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Costa Rica airport restricts liquids in carry-ons

Starting April 19, the Civil Aviation Authority (DGAC) will enforce the same airport restrictions on liquids, aerosols or gels in carry-on luggage as the U.S. Transportation Security Administration. The new rules will apply to all passengers departing or in transit through Juan Santamaría International Airport (SJO).

Passengers are restricted to 3.4 ounce or 100 milliliter containers of liquid products in their carry-ons, and the items must be placed inside a transparent, closeable plastic bag.

Civil Aviation Authority director general Ennio Cubillo warned that SJO’s airport security officers will confiscate all products that fail to comply with the new restrictions.

Airlines representatives agreed to inform their customers about new airport restrictions starting this week.

AERIS officials pledged to display information at strategic points in the terminal and broadcast periodic audio announcements to remind travelers of the restrictions.

The measures were initially implemented at Daniel Oduber Quirós International Airport in Liberia, Guanacaste and have now been extended to Juan Santamaría airport, the country’s largest terminal.

Cubillo said the new airport restrictions are being adopted to comply with security measures that are part of the International Civil Aviation Organization’s Convention.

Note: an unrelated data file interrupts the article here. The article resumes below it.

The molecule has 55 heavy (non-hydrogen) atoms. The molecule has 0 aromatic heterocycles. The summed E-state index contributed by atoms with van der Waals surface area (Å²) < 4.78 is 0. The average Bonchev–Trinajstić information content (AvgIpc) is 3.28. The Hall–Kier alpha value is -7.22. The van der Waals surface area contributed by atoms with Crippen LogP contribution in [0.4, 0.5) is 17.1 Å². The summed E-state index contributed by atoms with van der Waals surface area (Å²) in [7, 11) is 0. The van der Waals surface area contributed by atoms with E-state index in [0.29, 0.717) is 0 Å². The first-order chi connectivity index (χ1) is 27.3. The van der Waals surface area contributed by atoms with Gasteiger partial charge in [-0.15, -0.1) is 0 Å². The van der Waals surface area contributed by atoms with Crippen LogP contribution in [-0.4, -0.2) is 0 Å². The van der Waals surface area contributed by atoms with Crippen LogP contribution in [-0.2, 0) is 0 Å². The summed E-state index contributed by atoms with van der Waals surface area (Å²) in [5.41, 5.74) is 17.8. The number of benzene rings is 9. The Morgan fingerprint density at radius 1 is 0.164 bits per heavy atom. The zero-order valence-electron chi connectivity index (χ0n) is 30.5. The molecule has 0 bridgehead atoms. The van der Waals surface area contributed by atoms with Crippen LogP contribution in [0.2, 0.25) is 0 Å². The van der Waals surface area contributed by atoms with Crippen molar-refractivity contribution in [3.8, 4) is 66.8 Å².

The group introduced restrictions in 2006 on carrying liquids, aerosols and gels following an attempted terrorist attack using homemade explosives at London-Heathrow Airport.

The list of restricted liquids, aerosols and gels includes the following:

  • Water and other drinks, soups, syrups, jams, stews, sauces and pastes.
  • Foods in sauces or containing a high liquid content.
  • Creams, lotions, cosmetics and oils; perfumes, sprays, gels, including hair and shower gels.
  • Mascara, lip gloss or lip balm, and any other item of similar consistency at room temperature.
  • Contents of pressurized containers, including shaving foam, other foam and deodorants.
  • Pastes, including toothpaste, liquid-solid mixtures.
L. Arias
L. Arias
Reporter | The Tico Times |

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